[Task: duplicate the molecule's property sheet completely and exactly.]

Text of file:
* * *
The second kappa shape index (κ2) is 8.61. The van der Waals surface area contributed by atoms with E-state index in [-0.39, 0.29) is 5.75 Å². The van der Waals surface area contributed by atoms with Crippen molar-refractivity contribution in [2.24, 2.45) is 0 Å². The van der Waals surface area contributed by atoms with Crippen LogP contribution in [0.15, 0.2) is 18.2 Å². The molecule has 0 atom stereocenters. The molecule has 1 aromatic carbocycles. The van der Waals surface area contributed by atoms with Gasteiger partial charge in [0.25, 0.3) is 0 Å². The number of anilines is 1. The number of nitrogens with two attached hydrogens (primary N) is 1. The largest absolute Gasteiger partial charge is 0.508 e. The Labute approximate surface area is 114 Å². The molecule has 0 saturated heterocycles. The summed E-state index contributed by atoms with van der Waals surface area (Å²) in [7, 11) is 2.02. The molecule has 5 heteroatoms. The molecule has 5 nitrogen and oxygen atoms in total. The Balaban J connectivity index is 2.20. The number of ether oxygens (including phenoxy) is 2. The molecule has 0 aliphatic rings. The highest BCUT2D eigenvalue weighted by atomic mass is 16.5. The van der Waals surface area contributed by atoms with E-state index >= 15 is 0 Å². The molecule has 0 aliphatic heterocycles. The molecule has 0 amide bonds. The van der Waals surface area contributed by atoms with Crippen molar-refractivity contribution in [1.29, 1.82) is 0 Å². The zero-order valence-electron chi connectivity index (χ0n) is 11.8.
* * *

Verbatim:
The second kappa shape index (κ2) is 8.61. The van der Waals surface area contributed by atoms with E-state index in [-0.39, 0.29) is 5.75 Å². The van der Waals surface area contributed by atoms with Crippen molar-refractivity contribution in [2.24, 2.45) is 0 Å². The van der Waals surface area contributed by atoms with Crippen LogP contribution in [0.15, 0.2) is 18.2 Å². The molecule has 0 atom stereocenters. The molecule has 1 aromatic carbocycles. The van der Waals surface area contributed by atoms with Gasteiger partial charge in [0.25, 0.3) is 0 Å². The number of anilines is 1. The number of nitrogens with two attached hydrogens (primary N) is 1. The largest absolute Gasteiger partial charge is 0.508 e. The Labute approximate surface area is 114 Å². The molecule has 0 saturated heterocycles. The summed E-state index contributed by atoms with van der Waals surface area (Å²) in [7, 11) is 2.02. The molecule has 5 heteroatoms. The molecule has 5 nitrogen and oxygen atoms in total. The Balaban J connectivity index is 2.20. The number of ether oxygens (including phenoxy) is 2. The molecule has 0 aliphatic rings. The highest BCUT2D eigenvalue weighted by atomic mass is 16.5. The van der Waals surface area contributed by atoms with E-state index >= 15 is 0 Å². The molecule has 0 aliphatic heterocycles. The molecule has 0 amide bonds. The van der Waals surface area contributed by atoms with Crippen molar-refractivity contribution in [1.29, 1.82) is 0 Å². The zero-order valence-electron chi connectivity index (χ0n) is 11.8.